A poem like this was only possible in a context where a contemporary writer noted that you could tell a Briton had passed through by the litter of Guinness and Bass bottles left behind.

In 1855, confidence in Empire and its mission was probably at its zenith even though the Empire lasted for another 100 years. The British weren’t embarrassed to send their products, industrial, cultural, comestible, around the world and trumpet them as superior.

What is saying the same thing almost, they weren’t in a mood to take lessons from foreigners, on gastronomy or much else.

A seeming irony is pale ale was barely 30 years old in England. But already it is spoken of as a deathless symbol of John Bull. The beer type is less important though than the deeper impulse behind the poem.

Before pale ale attracted attention of mock versifiers it was Burton ale. Before that porter, the revered Georgian black Champagne. Before that nut brown ale.

There is always a brew, or was, to serve as symbol of Albion.

And you can bet your life British beer at its best fully justified this. A well-brewed lager is very good to have but by its nature doesn’t reveal the ineffable notes of pale ale, porter, old ale.

This Anglo-Saxon gastronomic zenith was something felt more than expressed, the English were good at many things, but expressing pride in food and drink was not one, until lately if at all.

When they did try to vaunt the merits of their liquid best, the results often fell to bathos, as the poem being considered, although the effect is softened by this being the author’s intent. As the editor put it in his preface, no one was setting Parnassus on fire.

Still, the inveterate beer person likes this history, we take validation where we find it.

It remains true that if a culture fails to uphold its worthy institutions they risk fading away, and beer is only the least of it, in truth.

People start to travel, discover new things, encounter new cultures. Suddenly the pint in the corner pub seems old hat, and it’s a misty pale ale with grapefruit tones and Buffalo chicken wings you want in Bristol.

Jane Grigson said it best, if English towns had signs on the outskirts equivalent to what French towns do, à la (I paraphrase) “York, Its Cathedral, Its Medieval Centre, Its Unrivalled Hams and Puddings” then Britons would value their culinary legacy much more.

To be fair, York’s food culture is in good nick these days. The big county of Yorkshire, probably not incidentally the birthplace of Michael Jackson, never succumbed completely to the cultural inferiority that would rate an Italian or French ham over a local specialty perhaps introduced by the Romans.

They do an annual food and drink festival there, one with a strictly regional focus, that is on our radar to attend.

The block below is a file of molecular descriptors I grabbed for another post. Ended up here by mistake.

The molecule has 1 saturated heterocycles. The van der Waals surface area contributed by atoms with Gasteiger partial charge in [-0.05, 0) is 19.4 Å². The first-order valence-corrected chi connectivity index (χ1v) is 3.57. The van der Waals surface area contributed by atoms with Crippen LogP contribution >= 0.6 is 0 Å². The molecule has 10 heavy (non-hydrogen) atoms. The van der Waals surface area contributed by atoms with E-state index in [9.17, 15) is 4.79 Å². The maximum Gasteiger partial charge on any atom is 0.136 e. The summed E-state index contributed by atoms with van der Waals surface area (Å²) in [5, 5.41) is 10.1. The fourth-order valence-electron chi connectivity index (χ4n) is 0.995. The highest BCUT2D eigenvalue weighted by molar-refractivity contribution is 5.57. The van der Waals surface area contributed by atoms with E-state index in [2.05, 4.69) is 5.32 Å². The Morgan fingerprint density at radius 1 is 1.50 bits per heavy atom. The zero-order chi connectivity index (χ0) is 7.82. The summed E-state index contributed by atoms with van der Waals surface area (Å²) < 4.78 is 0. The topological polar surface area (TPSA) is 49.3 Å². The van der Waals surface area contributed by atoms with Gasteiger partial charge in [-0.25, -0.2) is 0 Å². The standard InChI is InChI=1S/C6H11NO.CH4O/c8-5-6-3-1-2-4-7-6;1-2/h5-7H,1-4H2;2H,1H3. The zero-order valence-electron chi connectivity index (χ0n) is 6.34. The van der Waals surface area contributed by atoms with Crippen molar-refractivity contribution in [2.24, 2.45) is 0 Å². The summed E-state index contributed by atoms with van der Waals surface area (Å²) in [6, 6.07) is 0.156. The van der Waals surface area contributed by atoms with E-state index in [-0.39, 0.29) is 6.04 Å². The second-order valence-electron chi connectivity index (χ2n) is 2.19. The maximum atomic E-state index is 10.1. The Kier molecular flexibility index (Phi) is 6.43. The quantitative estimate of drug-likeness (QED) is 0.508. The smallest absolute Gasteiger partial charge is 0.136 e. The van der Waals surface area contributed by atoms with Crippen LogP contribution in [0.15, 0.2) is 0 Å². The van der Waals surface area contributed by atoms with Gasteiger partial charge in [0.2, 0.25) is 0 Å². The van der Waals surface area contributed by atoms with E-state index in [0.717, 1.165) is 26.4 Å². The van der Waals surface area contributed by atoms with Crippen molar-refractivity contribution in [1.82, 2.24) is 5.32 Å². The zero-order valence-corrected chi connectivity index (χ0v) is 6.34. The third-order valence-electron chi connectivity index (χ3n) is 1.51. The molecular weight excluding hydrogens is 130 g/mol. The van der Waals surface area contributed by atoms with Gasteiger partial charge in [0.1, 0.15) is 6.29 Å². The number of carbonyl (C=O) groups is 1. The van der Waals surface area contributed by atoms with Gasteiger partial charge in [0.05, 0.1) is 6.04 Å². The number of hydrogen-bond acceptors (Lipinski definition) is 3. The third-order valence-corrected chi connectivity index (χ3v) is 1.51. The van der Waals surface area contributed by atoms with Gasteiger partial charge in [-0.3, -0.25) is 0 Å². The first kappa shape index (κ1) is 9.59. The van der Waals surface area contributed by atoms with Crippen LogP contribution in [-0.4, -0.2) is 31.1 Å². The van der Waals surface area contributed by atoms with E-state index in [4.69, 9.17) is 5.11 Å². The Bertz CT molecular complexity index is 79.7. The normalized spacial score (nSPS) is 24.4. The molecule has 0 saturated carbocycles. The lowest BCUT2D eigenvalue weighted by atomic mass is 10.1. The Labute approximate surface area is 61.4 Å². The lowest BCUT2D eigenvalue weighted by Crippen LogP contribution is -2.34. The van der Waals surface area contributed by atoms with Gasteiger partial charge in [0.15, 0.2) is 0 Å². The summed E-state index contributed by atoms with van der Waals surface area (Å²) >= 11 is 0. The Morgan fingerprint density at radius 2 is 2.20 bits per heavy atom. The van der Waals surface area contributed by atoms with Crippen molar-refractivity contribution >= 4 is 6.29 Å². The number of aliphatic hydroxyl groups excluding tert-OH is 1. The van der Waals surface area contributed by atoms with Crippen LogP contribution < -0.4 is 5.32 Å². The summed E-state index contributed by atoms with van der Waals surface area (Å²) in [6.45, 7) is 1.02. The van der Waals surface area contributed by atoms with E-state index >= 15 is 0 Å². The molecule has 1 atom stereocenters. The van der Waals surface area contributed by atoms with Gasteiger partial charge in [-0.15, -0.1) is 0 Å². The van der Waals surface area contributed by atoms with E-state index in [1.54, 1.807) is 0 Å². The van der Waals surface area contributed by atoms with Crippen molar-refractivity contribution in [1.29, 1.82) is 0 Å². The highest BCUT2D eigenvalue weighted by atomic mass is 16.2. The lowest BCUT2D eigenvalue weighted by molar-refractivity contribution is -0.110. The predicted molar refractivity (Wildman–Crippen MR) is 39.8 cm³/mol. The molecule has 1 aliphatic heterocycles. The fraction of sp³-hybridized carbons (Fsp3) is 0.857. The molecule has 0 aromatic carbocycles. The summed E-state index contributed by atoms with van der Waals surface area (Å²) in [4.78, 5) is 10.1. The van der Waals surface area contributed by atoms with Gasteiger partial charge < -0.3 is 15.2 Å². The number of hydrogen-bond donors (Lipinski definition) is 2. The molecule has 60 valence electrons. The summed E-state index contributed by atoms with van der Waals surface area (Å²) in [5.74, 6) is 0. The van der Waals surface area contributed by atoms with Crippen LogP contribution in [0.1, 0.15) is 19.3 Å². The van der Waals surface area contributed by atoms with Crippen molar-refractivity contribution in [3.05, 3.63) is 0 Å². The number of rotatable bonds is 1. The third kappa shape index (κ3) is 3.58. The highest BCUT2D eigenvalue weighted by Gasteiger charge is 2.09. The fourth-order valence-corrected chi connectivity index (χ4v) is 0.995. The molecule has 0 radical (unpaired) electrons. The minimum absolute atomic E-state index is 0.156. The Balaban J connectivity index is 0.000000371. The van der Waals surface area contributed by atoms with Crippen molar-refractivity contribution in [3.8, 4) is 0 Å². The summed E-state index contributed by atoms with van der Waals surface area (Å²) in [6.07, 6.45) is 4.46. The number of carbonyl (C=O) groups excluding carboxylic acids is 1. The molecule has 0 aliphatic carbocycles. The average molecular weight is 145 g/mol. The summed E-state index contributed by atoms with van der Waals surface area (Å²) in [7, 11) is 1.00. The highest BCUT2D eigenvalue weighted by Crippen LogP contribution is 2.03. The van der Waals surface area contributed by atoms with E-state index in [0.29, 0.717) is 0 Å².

Returning to 1855, did you notice that the Bass declamation takes a good knock at the medical and legal professions, inter alia? But then that is not exclusive to verse, doggerel or other.

In fact the same broadsheet contains another zinger on we legal drudges, see if you can find it. Pretty funny it is too (ha ha).

Note re images: the first image above was sourced from the 1855 newspaper mentioned and linked in the text (via Welsh Newspapers Online) and the second and third from the Wales Online website. The interior depicted is the No Sign Wine Bar, in Swansea. All intellectual property in or to the sources mentioned belongs solely to the lawful owners, as applicable. Images used for educational and historical purposes. All feedback welcomed.



Tasting Britain’s First Lager


Wrexham is a sizeable, small city in north Wales. Less known internationally than Cardiff or Swansea, it is a busy regional administrative, commercial, educational, and health centre.

A famous lager brewery was built there, not quite the first in Britain, that seems to have been the Austro-Bavarian lager brewery in Tottenham, London whose ad I discussed yesterday.

A cluster of lager breweries started up in the U.K. between 1880 and 1885. In 1885 famous Tennent’s in Scotland was founded. There were trials with lager in the UK earlier in the 19th century, but Austro-Bavarian is considered the first purpose-built, commercial-scale lager brewer.

Still, Wrexham’s beer was famous because it lasted long, until 2000. One way or another it inspired similar beers in the 1900s, by then many from English ale and porter brewers.

Our interest in beer and distilled spirits history is multi-facteted. We like the social and business side, the wider contexts, the technical side, all of it. But primarily we are interested in palate. What did beer and spirits taste like in the 1800s?

To get at that, and it is most worthwhile to try even if the results are never a certainty, there are two ways, sometimes connected. One way is to study everything about how a drink was made and then make reasoned inferences.